What would have happened if Michael Essien had been fit enough to travel to the tournament? Might Kevin Prince Boateng’s presence have been the difference between another near miss and final glory? Would the story have ended differently had Agyemang Badu not failed a late fitness test? And what if skipper John Mensah had not been forced off injured moments before the Zambian goal?
Plus, of course, the most intriguing question of all: would the Black Stars have beaten the Chipolopolo had Asamoah Gyan’s early penalty not been saved by the outstanding Kennedy Mweene in a rain-soaked Bata on Wednesday?
We will never know any of the answers, and frankly there isn’t much point stewing for long. Zambia’s victory – acquired thanks to Emmanuel Mayuka’s brilliant curling shot from the edge of the box on 78 minutes – was basically deserved. Although Gyan missed a generously-awarded penalty, and was denied by Mweene on two further occasions, Ghana were largely frustrated by a Zambian side whose potency in attack always appeared likely to do some damage.
Instead Ghana must take the positives from this tournament and come back stronger in South Africa next year. The national team seems to be at a crossroads, with some of their most loyal and effective servants struggling for form and fitness, while an exciting young generation is just beginning to blossom.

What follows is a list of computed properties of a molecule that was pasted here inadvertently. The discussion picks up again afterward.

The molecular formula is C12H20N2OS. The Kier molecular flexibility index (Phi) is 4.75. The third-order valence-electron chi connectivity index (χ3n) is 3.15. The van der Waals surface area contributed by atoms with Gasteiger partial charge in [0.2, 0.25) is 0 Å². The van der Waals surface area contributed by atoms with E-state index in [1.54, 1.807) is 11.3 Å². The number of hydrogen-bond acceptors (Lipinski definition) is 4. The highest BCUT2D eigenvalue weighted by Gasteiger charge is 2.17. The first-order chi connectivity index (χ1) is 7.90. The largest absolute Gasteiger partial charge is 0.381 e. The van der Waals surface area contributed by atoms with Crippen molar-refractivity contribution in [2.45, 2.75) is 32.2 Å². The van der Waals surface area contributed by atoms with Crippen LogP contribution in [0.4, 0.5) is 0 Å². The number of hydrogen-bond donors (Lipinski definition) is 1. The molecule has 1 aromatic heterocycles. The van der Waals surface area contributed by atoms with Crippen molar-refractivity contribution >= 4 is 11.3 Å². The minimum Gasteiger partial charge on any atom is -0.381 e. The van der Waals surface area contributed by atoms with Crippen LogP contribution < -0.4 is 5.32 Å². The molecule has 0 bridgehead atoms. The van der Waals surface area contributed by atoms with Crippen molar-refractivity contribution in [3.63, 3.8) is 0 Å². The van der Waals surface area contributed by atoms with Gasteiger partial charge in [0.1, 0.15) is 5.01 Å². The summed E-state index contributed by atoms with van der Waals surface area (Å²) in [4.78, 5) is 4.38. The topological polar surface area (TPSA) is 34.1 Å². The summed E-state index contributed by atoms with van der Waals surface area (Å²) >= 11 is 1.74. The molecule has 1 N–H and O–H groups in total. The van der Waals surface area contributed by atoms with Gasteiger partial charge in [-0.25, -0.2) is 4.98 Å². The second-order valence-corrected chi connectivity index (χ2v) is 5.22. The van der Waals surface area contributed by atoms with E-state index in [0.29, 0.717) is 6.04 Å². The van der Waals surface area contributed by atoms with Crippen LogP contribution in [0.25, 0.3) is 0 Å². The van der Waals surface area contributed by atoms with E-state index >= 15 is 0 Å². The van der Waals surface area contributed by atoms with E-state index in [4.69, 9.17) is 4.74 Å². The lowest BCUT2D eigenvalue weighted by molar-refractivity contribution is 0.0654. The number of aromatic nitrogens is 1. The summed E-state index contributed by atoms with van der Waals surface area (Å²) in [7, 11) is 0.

Essien and Boateng were missing, and Gyan, Mensah and Sulley Muntari all performed below their best, yet several youngsters stepped up to the plate impressively, showing that the future remains bright for the West Africans.
Andre Ayew has long been considered a future talisman for Ghana, and the Marseille forward’s dynamic and hard-working displays only added credence to that theory. But Ayew’s continued development is not the sole reason to feel optimistic.
At 24, John Boye looked ready to assume the mantle of defensive linchpin here. Strong in the air, aggressive in the challenge and quick across the ground, the Rennes centre-back was a reliable presence throughout the competition. In midfield, Badu snapped in to challenges and drove the team forward with energy and power – as well as scoring a volley against Guinea that will surely finish as goal of the tournament. The Udinese man was badly missed against Zambia.
Anthony Annan, Kwadwo Asamoah and Samuel Inkoom have been around for some time, but they still have youth on their side and will only get better. Add in the promise displayed by Alhassan Masahudu and Jordan Ayew, and there is every reason to believe that Ghana’s CAN drought – it is 30 years and counting since they won the fourth of their titles – will soon end.
It may be hard for Ghanaians to feel cheerful at this moment, but happier times are probably not too far away.